The brain, at rest, repeats and moves memories

Ed. Pedro Ribeiro Simóes

According to a study by the University of London, when performing an action and resting afterwards, memories are repeated in the brain and then transferred to another area of the brain.

The results of the research show that the repetition of experiences lived in the brain can be important to strengthen memory and be able to quickly recover memories in the future, but it also requires a certain reorganization of information in the brain.

Ed. Wikimedia Wikimedia

To carry out the investigation 6 rats were placed running down a track for 30 minutes and then they were resting 90 minutes. As they slept, the researchers analyzed the activity of their brain and found that rats repeated the race in the hippocampus (where memories occur) between 10 and 20 times faster than they had done. And that this same repetition occurred in another area of the brain 10 milliseconds later: the cerebral cortex entorrinal. That is, somehow, that memories were taken to a second place.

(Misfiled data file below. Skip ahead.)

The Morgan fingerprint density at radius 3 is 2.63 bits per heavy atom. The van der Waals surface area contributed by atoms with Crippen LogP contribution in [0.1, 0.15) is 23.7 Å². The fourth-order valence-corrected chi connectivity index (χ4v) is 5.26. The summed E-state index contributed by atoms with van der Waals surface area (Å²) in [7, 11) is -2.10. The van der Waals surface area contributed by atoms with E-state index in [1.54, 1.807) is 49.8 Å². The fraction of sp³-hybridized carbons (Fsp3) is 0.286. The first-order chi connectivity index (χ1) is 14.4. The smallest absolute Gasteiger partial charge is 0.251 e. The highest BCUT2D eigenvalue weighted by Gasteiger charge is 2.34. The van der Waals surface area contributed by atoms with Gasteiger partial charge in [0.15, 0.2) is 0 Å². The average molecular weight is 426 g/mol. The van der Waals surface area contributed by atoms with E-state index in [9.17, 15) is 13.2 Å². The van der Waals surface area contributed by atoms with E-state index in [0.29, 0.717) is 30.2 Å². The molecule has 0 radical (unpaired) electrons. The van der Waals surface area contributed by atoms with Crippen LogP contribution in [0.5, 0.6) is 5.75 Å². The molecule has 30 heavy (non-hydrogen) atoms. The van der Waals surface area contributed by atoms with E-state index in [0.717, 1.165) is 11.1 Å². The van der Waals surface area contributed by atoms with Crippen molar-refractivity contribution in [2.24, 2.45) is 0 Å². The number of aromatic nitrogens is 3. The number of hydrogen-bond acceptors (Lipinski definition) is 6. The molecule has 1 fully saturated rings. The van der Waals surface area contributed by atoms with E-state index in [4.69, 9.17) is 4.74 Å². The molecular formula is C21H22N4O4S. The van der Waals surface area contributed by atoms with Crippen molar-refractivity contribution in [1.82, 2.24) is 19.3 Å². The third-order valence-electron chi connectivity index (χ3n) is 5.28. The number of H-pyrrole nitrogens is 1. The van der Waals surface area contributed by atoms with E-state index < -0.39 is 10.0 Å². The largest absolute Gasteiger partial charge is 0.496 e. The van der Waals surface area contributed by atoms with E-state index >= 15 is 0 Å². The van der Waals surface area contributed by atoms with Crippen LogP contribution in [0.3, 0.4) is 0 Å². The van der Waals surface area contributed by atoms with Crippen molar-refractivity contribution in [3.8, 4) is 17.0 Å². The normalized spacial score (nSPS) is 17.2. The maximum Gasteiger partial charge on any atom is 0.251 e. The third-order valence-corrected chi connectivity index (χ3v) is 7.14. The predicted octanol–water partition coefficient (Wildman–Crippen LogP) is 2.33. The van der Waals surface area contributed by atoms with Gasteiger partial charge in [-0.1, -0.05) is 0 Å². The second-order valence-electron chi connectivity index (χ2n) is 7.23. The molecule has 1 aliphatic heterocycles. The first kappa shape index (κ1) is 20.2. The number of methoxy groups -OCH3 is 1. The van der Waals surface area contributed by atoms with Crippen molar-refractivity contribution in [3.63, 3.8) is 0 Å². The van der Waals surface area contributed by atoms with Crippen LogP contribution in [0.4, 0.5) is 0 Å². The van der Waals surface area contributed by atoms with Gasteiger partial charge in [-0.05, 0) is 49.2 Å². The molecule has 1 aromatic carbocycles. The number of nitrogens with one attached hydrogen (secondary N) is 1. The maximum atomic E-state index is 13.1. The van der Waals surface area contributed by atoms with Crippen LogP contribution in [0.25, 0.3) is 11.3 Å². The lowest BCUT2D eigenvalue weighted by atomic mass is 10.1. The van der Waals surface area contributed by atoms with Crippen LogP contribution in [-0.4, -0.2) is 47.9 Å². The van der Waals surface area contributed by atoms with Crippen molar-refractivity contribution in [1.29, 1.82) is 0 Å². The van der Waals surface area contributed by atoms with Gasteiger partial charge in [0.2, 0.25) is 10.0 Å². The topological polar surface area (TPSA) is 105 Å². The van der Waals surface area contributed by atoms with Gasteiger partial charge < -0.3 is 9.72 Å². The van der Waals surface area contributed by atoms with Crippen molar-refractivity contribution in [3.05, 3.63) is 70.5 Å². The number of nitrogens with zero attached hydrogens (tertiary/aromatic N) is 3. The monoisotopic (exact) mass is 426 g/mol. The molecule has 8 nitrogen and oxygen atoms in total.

The hippocampus receives information constantly, but it seems that it cannot keep everything. So it repeats important memories and takes them to the cerebral cortex to be kept there and can be recovered quickly when you need them.

This is one of the first areas of the brain that are affected by Alzheimer's disease and its main difficulty is to remember what has just happened (although they can easily remember memories of childhood). Therefore, the deepening of this phenomenon can be the key to understanding Alzheimer's disease and other amnesic diseases.

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